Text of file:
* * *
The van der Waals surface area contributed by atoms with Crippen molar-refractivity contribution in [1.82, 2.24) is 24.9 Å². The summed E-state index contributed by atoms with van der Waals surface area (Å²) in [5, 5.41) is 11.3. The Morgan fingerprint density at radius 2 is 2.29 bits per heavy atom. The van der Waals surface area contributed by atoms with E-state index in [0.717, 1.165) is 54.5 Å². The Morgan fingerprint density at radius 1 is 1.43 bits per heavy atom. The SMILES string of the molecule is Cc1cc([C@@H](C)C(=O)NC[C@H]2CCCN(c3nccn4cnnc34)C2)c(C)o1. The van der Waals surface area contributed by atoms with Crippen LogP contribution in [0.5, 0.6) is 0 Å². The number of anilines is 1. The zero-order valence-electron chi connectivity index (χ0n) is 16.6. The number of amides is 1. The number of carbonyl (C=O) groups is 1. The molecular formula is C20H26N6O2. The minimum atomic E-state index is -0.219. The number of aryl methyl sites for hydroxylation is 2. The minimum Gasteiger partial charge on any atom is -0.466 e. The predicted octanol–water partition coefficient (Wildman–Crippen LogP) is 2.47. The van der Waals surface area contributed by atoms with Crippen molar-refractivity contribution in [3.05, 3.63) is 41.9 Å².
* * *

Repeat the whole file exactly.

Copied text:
The van der Waals surface area contributed by atoms with Crippen molar-refractivity contribution in [1.82, 2.24) is 24.9 Å². The summed E-state index contributed by atoms with van der Waals surface area (Å²) in [5, 5.41) is 11.3. The Morgan fingerprint density at radius 2 is 2.29 bits per heavy atom. The van der Waals surface area contributed by atoms with E-state index in [0.717, 1.165) is 54.5 Å². The Morgan fingerprint density at radius 1 is 1.43 bits per heavy atom. The SMILES string of the molecule is Cc1cc([C@@H](C)C(=O)NC[C@H]2CCCN(c3nccn4cnnc34)C2)c(C)o1. The van der Waals surface area contributed by atoms with Crippen LogP contribution in [0.5, 0.6) is 0 Å². The number of anilines is 1. The zero-order valence-electron chi connectivity index (χ0n) is 16.6. The number of amides is 1. The number of carbonyl (C=O) groups is 1. The molecular formula is C20H26N6O2. The minimum atomic E-state index is -0.219. The number of aryl methyl sites for hydroxylation is 2. The minimum Gasteiger partial charge on any atom is -0.466 e. The predicted octanol–water partition coefficient (Wildman–Crippen LogP) is 2.47. The van der Waals surface area contributed by atoms with Crippen molar-refractivity contribution in [3.05, 3.63) is 41.9 Å².